The deferrals are mostly for traffic crimes and other misdemeanor offenses such as theft. Maloney said people charged with more serious offenses and those who have been convicted of sex crimes, for instance, are not offered deferred dispositions. Deferred dispositions also are used in cases involving defendants ages 18 to 20. In most of those cases in Kennebec County, for instance, the defendants complete the 12-hour PRIME for Life Risk Reduction Class “for people who have made unhealthy choices about substance abuse: alcohol and other drugs.” That program does not include a community service component.

The predominant type of instance in which community service is ordered is a pending charge of operating under the influence, theft or operating after suspension, Maloney said.

In the case of a drunken-driving charge in Kennebec County, the defendant usually pleads guilty to a charge of driving to endanger at the end of the deferred disposition period rather than having the charge dismissed.

People on deferred disposition also pay a monthly supervision fee, $10 to $25, to the district attorney’s office. The Kennebec County office took in $77,790.55 in deferred disposition fees in 2017; Maloney said defendants in Somerset County paid $17,569 in supervision fees in 2017.

Maloney said that in some special circumstances, she will waive a supervision fee, particularly if defendants are paying restitution, and the office will extend the time period if people need to complete public service.


“We want people to be successful. Even when they don’t get it in on time or need more time to pay, it’s acceptable,” she said. “We try to accommodate them.”

Maloney has accepted defendants’ volunteer work with individuals as well.

“I have heard defendants say, ‘Is it OK that I helped out my mother and grandmother?'” She says yes.

Deferred dispositions are used across the state.

“I do think it’s a very successful thing or a mechanism that we use to try to get someone to contribute back to the community and still be able to avoid the consequences of a conviction,” said Andrew Robinson, district attorney for Androscoggin, Franklin and Oxford counties.

Jonathan Liberman, district attorney for Knox, Lincoln, Sagadahoc and Waldo counties, said defendants have told him they have problems finding agencies willing to accept them as volunteers..


“Most of the time, they find a place to do the work.” He added, “If they’re on a deferred, they pretty motivated to get that done.”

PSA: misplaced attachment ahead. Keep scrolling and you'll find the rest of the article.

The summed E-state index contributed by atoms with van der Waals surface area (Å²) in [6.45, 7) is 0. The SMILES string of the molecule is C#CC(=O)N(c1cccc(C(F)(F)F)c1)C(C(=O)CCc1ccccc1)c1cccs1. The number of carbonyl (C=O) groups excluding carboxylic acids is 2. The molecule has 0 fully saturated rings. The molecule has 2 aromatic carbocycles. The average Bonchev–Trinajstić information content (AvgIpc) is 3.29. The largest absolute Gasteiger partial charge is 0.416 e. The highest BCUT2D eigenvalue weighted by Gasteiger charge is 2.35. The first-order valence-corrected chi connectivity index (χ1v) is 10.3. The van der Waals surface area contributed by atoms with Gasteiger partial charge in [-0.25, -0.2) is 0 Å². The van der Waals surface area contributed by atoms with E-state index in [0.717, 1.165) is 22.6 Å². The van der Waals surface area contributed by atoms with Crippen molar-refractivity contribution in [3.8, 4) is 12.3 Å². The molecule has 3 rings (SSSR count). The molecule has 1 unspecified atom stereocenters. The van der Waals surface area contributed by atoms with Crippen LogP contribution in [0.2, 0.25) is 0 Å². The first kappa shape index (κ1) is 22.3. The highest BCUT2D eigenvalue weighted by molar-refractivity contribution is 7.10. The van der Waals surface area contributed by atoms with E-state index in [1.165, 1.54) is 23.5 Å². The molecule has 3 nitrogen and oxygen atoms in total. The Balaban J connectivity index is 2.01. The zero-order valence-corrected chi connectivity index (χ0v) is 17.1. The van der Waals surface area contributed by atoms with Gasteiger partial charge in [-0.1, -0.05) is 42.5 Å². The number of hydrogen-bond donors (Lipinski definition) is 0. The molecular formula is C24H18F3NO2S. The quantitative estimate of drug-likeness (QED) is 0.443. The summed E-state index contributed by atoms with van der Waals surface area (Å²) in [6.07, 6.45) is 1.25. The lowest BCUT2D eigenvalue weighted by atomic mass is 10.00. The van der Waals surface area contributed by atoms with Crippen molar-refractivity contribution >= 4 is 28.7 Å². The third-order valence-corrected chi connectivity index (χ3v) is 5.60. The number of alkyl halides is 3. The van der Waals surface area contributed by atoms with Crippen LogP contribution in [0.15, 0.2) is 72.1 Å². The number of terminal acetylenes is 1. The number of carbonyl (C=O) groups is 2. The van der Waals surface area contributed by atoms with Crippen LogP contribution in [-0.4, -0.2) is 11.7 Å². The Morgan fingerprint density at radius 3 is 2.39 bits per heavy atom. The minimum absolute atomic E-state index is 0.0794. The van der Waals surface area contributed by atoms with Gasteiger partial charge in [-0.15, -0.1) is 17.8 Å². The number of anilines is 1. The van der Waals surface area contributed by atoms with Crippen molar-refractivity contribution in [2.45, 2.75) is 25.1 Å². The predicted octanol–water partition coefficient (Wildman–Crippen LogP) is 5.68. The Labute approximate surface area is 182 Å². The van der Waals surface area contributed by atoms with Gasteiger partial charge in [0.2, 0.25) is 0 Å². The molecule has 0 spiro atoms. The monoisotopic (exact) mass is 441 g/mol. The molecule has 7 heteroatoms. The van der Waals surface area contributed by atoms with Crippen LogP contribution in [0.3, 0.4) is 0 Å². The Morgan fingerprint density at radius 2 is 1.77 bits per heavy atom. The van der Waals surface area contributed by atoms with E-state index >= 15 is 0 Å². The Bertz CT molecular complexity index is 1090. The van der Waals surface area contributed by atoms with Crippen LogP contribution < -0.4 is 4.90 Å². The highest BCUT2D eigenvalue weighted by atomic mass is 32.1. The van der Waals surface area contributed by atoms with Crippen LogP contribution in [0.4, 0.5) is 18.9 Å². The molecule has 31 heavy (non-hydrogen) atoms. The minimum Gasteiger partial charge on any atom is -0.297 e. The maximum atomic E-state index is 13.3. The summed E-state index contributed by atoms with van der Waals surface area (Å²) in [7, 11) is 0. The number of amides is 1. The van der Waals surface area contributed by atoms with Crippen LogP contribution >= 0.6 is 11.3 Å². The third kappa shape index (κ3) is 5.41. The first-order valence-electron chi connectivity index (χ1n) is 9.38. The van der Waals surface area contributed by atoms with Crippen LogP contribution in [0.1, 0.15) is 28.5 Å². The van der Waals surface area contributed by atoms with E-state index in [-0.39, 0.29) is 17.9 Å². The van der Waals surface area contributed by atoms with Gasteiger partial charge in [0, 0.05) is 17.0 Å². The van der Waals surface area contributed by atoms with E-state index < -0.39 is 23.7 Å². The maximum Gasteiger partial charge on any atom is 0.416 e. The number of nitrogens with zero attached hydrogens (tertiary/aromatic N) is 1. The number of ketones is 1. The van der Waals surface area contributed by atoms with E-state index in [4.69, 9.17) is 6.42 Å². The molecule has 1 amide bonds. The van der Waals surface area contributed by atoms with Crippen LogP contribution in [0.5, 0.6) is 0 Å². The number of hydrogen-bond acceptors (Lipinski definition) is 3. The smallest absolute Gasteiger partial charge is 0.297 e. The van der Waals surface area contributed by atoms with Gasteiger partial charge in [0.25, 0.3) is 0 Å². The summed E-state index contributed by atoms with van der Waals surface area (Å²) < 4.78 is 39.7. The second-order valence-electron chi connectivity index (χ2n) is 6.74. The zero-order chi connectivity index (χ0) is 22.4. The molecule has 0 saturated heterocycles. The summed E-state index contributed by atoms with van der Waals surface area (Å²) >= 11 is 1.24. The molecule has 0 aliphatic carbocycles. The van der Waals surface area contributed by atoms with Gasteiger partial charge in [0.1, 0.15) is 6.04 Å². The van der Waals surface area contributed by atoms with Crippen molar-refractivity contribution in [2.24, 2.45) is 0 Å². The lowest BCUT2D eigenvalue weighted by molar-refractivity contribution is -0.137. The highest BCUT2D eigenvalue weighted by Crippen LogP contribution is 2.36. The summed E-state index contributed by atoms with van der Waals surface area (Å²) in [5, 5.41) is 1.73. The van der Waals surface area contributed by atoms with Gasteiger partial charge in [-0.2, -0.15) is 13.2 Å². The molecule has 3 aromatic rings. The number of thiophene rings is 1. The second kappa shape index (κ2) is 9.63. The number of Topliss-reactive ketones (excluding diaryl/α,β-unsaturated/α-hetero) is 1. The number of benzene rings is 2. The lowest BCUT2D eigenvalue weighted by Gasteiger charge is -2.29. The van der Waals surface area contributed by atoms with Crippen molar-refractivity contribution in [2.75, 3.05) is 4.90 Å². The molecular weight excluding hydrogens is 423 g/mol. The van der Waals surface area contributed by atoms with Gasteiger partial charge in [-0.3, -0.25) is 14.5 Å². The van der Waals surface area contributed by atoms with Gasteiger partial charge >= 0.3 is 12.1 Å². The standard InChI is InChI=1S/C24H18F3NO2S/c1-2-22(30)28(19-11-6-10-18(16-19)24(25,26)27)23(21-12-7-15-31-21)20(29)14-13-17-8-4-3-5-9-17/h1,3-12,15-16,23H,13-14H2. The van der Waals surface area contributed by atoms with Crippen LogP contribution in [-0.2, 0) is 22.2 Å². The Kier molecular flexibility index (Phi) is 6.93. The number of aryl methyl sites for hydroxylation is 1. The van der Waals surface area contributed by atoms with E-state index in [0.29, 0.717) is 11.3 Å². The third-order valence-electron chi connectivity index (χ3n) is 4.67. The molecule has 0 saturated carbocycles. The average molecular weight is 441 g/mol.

He added, “A good thing about the deferred is acceptance of responsibility upfront with a guilty plea.”

Another defense attorney, Lisa Whittier, echoed Liberman’s sentiments, saying a motivated defendant will find a place to volunteer.

Queries about which agencies accept as volunteers people placed on deferred disposition produced mixed results.

When Elizabeth Pohl, director of Lithgow Public Library in Augusta, received a call from a clerk in the Kennebec County District Attorney’s Office last week, she asked for the library to be removed from the list of those accepting volunteers.

“I had told people years ago we weren’t going to do that any more,” she said. “A couple of times we were taken advantage of.” Pohl said, adding that one incident involved a theft. “The volunteers we do have have to undergo criminal background checks, as does anyone hired here.”


She said the library uses a few skilled volunteers who have had experience working in libraries in Augusta or elsewhere.

“The thing with volunteers is it takes time to train them, to support them and to make sure they’re feeling appreciated,” she said.

The Kennebec Valley Humane Society in Augusta welcomes volunteers who need to do public service; however, there are some restrictions.

“We do appreciate the concept here of making mistakes and paying dues back and serving your community,” said Hillary Roberts, executive director. “But we take safety seriously. If they’re not soft crimes, we do not accept them.”

The general volunteer application says: “If you were referred to KVHS for court-ordered Community Service or to receive leniency from the courts, a Community Service application will need to be obtained by the Volunteer Coordinator.”

The organization does not accept volunteers convicted of felonies or crimes committed with a weapon or violence or animal cruelty/neglect, among other offenses.


“For any of our volunteers, we do volunteer screening whether they’re court-ordered or doing it from the goodness of their hears,” Roberts said. “We do criminal background checks and Social Security verification.”

Criminal background checks for volunteers are required by many groups.

“A criminal background check is standard practice for volunteers who are working with vulnerable populations,” said Maryalice Crofton, executive director of the Maine Commission for Community Service. “If you’re working for a land trust and planting trees, for instance, they’d be doing background checks.”

She also spoke of the practice of “neighboring,” describing that as an opportunity where “you can just show up, pitch in and help out,” such as shoveling snow for someone temporarily unable to do it.

“It’s not an ongoing need in the community that’s being met through an organized effort that goes multiple years.”

In contrast, she said, “formal volunteering needs to be set up so people can move in and out of the system — even the managers in the system — and it doesn’t break down.” She cited snowbirds as an example.


“You have to stand back and look at things from a risk management perspective,” Crofton said. “What does due diligence look at for me in my program? You have to look at what could go wrong and what do I need to know before I let somebody go in. Some places will be fine because (the volunteers) are never going to leave the eyeballs of the employees. It’s all risk management and common sense.”

Betty Adams — 621-5631

[email protected]

Twitter: @betadams